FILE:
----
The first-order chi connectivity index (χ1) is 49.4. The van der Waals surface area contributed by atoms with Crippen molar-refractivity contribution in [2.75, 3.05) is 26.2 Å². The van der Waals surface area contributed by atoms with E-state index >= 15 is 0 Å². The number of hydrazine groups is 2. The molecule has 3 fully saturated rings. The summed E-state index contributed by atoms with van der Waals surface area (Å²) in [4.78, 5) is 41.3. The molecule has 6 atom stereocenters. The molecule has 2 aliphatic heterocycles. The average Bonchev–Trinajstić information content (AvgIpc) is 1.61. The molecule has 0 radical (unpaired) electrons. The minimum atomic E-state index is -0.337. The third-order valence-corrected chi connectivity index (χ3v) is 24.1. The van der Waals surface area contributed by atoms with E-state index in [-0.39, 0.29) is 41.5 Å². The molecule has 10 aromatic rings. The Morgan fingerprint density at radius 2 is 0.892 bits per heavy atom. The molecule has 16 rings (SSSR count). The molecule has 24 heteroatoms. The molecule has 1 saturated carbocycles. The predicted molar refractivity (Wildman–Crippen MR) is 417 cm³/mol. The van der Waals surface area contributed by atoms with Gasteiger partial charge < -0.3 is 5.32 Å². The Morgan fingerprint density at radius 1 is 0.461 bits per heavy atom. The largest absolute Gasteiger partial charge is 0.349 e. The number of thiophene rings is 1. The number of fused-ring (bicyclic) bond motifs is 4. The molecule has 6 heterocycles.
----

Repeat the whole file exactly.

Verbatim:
The first-order chi connectivity index (χ1) is 49.4. The van der Waals surface area contributed by atoms with Crippen molar-refractivity contribution in [2.75, 3.05) is 26.2 Å². The van der Waals surface area contributed by atoms with E-state index >= 15 is 0 Å². The number of hydrazine groups is 2. The molecule has 3 fully saturated rings. The summed E-state index contributed by atoms with van der Waals surface area (Å²) in [4.78, 5) is 41.3. The molecule has 6 atom stereocenters. The molecule has 2 aliphatic heterocycles. The average Bonchev–Trinajstić information content (AvgIpc) is 1.61. The molecule has 0 radical (unpaired) electrons. The minimum atomic E-state index is -0.337. The third-order valence-corrected chi connectivity index (χ3v) is 24.1. The van der Waals surface area contributed by atoms with E-state index in [-0.39, 0.29) is 41.5 Å². The molecule has 10 aromatic rings. The Morgan fingerprint density at radius 2 is 0.892 bits per heavy atom. The molecule has 16 rings (SSSR count). The molecule has 24 heteroatoms. The molecule has 1 saturated carbocycles. The predicted molar refractivity (Wildman–Crippen MR) is 417 cm³/mol. The van der Waals surface area contributed by atoms with Gasteiger partial charge < -0.3 is 5.32 Å². The Morgan fingerprint density at radius 1 is 0.461 bits per heavy atom. The largest absolute Gasteiger partial charge is 0.349 e. The number of thiophene rings is 1. The number of fused-ring (bicyclic) bond motifs is 4. The molecule has 6 heterocycles.